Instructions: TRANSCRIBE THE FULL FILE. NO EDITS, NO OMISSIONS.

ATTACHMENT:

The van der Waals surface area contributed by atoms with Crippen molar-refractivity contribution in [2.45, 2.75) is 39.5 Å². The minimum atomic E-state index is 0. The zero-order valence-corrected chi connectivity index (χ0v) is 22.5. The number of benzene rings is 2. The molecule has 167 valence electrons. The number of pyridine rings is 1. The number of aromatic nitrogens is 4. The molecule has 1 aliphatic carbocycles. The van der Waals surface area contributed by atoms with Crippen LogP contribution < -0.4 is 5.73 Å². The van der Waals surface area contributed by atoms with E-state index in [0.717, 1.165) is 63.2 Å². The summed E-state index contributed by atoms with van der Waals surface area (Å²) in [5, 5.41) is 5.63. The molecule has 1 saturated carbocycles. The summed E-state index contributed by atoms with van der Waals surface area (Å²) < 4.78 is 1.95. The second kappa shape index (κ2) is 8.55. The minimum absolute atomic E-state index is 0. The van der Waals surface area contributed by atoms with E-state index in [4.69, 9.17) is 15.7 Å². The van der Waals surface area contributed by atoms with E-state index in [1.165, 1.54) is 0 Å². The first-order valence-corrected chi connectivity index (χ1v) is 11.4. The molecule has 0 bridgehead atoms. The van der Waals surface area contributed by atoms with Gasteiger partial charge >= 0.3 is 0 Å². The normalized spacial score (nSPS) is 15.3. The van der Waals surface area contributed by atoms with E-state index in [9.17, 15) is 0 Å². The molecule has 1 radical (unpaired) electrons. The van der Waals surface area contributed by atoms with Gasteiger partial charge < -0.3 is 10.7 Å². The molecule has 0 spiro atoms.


The van der Waals surface area contributed by atoms with Crippen molar-refractivity contribution in [2.45, 2.75) is 39.5 Å². The minimum atomic E-state index is 0. The zero-order valence-corrected chi connectivity index (χ0v) is 22.5. The number of benzene rings is 2. The molecule has 167 valence electrons. The number of pyridine rings is 1. The number of aromatic nitrogens is 4. The molecule has 1 aliphatic carbocycles. The van der Waals surface area contributed by atoms with Crippen LogP contribution < -0.4 is 5.73 Å². The van der Waals surface area contributed by atoms with E-state index in [0.717, 1.165) is 63.2 Å². The summed E-state index contributed by atoms with van der Waals surface area (Å²) in [5, 5.41) is 5.63. The molecule has 1 saturated carbocycles. The summed E-state index contributed by atoms with van der Waals surface area (Å²) < 4.78 is 1.95. The second kappa shape index (κ2) is 8.55. The minimum absolute atomic E-state index is 0. The van der Waals surface area contributed by atoms with E-state index in [4.69, 9.17) is 15.7 Å². The van der Waals surface area contributed by atoms with E-state index in [1.165, 1.54) is 0 Å². The first-order valence-corrected chi connectivity index (χ1v) is 11.4. The molecule has 0 bridgehead atoms. The van der Waals surface area contributed by atoms with Gasteiger partial charge >= 0.3 is 0 Å². The normalized spacial score (nSPS) is 15.3. The van der Waals surface area contributed by atoms with E-state index in [9.17, 15) is 0 Å². The molecule has 1 radical (unpaired) electrons. The van der Waals surface area contributed by atoms with Gasteiger partial charge < -0.3 is 10.7 Å². The molecule has 0 spiro atoms.